Data Points is a new series where we explore the world of data visualization, information graphics, and cartography.
From epic snowfall in the northeastern United States to a record heat wave in western Europe, the Northern Hemisphere—and the U.S. in particular—has experienced dramatic weather in 2015.
Perhaps nowhere has this been more evident than in the western U.S., where California is in the fourth year of its worst drought on record. Yet in late July, the southern part of the state was drenched by torrential rains that washed away two interstate highway bridges. That same week, on another interstate about a hundred miles away, a drought-fueled wildfire torched 20 cars as their panicked drivers fled.
To Keep Up, You're Going to Need a Scorecard
To better track climatic conditions around the West and the country as a whole, my team at the Bill Lane Center for the American West at Stanford University, together with collaborators at EcoWest, have published two interactive graphics that track changes in two crucial drought indicators.
Tracking a Western Drought That Won't Quit
More than 70 percent of California is now in "extreme" drought, and nearly half of it is in the even more drastic "exceptional" category, as defined by the U.S. Drought Monitor. The city of Los Angeles is paying residents millions to rip out lawns. Governor Jerry Brown has ordered water cutbacks for some of the state's most senior rights holders. And last year the state passed historic legislation aimed at containing the runaway pumping of groundwater.
The Drought Monitor is one of the most widely used tools for following conditions in California and the rest of the country. Every week analysts at the National Oceanic and Atmospheric Administration (NOAA), the USDA, and the University of Nebraska-Lincoln compile measures such as temperature, rain, soil moisture, and vegetation health into an easy-to-follow digest.
Ongoing Drought in California and the West
These maps clearly show that California and much of the rest of the U.S. West plunged into drought starting in the winter of 2011-2012 (left). The chart at the bottom of the screen shows the percentage of the region in drought at various levels.
Our interactive map "Tracking U.S. Drought Severity" presents weekly Drought Monitor analyses for all 50 states, going back to January 2000. Users can look at the changing state of drought around the U.S., zoom in to see regional and state trends, and read narratives written by the analysts who compile the reports.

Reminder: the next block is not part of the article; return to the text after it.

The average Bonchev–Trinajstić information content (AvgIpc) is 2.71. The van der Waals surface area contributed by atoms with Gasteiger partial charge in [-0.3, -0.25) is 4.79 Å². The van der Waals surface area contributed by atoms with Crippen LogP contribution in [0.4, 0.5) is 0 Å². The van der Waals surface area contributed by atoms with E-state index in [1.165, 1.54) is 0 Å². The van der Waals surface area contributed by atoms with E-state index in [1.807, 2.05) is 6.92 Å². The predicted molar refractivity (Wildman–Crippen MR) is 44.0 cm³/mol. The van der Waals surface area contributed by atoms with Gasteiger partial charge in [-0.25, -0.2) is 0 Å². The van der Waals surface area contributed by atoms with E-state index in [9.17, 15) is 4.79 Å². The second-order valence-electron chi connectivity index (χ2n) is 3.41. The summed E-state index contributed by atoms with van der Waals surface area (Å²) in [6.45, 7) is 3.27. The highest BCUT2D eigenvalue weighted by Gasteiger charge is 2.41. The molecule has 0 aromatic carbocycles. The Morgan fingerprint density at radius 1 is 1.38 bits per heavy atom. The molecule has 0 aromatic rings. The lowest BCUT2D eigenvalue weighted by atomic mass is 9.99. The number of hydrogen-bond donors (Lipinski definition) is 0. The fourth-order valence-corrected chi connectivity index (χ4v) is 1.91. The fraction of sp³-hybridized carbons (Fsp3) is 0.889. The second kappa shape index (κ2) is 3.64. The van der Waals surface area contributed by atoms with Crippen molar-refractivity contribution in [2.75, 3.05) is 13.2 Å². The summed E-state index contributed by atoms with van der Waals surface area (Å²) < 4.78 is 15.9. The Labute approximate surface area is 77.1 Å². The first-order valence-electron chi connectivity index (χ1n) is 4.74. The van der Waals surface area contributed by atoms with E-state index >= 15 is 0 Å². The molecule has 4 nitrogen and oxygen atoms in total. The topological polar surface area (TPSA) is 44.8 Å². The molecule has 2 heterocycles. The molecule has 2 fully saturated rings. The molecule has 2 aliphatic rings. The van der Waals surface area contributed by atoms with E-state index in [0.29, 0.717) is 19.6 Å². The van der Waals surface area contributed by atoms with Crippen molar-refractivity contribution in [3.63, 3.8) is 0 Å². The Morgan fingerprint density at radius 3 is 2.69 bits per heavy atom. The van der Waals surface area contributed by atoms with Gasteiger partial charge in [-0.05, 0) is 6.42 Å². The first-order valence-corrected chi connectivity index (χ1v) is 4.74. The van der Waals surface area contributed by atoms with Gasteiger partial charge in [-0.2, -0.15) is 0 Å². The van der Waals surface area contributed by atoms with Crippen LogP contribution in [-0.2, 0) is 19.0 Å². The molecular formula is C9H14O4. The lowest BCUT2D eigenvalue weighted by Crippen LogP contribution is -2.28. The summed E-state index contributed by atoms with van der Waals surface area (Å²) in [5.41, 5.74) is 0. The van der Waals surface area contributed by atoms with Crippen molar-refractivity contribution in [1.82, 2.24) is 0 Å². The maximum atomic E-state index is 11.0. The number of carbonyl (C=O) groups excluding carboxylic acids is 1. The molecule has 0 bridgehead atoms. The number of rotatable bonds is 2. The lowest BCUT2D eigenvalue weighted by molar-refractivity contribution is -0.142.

A Drought Here, A Torrent There
Last winter, as California and the West baked in the sun, the northeast set snowfall records. As Stanford University climate scientist Chris Field told Boston public media, "Basically, the storms that we should've had in California ended up whacking New England."
Indeed, Boston saw a record amount of snowfall over the winter of 2014-15, getting more than nine feet of snow (110.6 inches). Other parts of the U.S. have also broken precipitation records this year, including Colorado, Oklahoma, and Texas in May and Illinois in June. Overall, May was the wettest month ever recorded in the contiguous United States.
But the copious rains also show the dark side of what happens when the rains return. May's record rainfall, which NOAA said "essentially ended" the longstanding Texas and southern plains drought, also caused flash floods in Texas and Oklahoma that killed 40 people and did millions of dollars in damage.
Rain and Snowfall in the West is Visibly Influenced by Terrain
Precipitation maps of periods with heavy rainfall show clearly how the Cascades and the Sierra Nevada mountains capture moisture from Pacific storms.
Another interactive graphic, Rain and Snow in the U.S. Since 1981, shows monthly rain totals for the contiguous U.S. Based on precipitation measurements and a model developed by the PRISM Climate Group at Oregon State University, the map shows rain and snow both in absolute terms and in comparison with the overall trend for the 30-year period of 1981-2010.
Looking Ahead: A Lot Riding on El Niño
Many westerners, particularly Californians, are hoping that El Niño will finally bring drought-ending rain. El Niño, a pattern of warmer than average temperatures in the equatorial Pacific that often brings wet winters to parts of the American West, could indeed spell relief. El Niños vary greatly in strength, but climate scientists report that the current one is looking strong.
Like the heavy spring rains in Texas, a strong El Niño could relieve drought conditions— though perhaps at a significant cost. Two of the strongest El Niños of recent decades contributed to major flooding in the winters of 1982-83 and 1997-98. A weaker El Niño fed California's most recent wet winter, in 2010-11.
Moreover, it's unlikely that one wet winter alone would be able to end the West's water deficit, especially given that years of intense pumping have seriously shrunk groundwater reserves.
Whatever transpires, we hope that these continually updated maps (and other forthcoming maps tracking snowpack, dams and reservoir conditions, and wildfires) will prove useful to anyone interested in the continent's vitals. For more information, visit vis.ecowest.org or email us at firstname.lastname@example.org.
Follow Geoff McGhee on Twitter.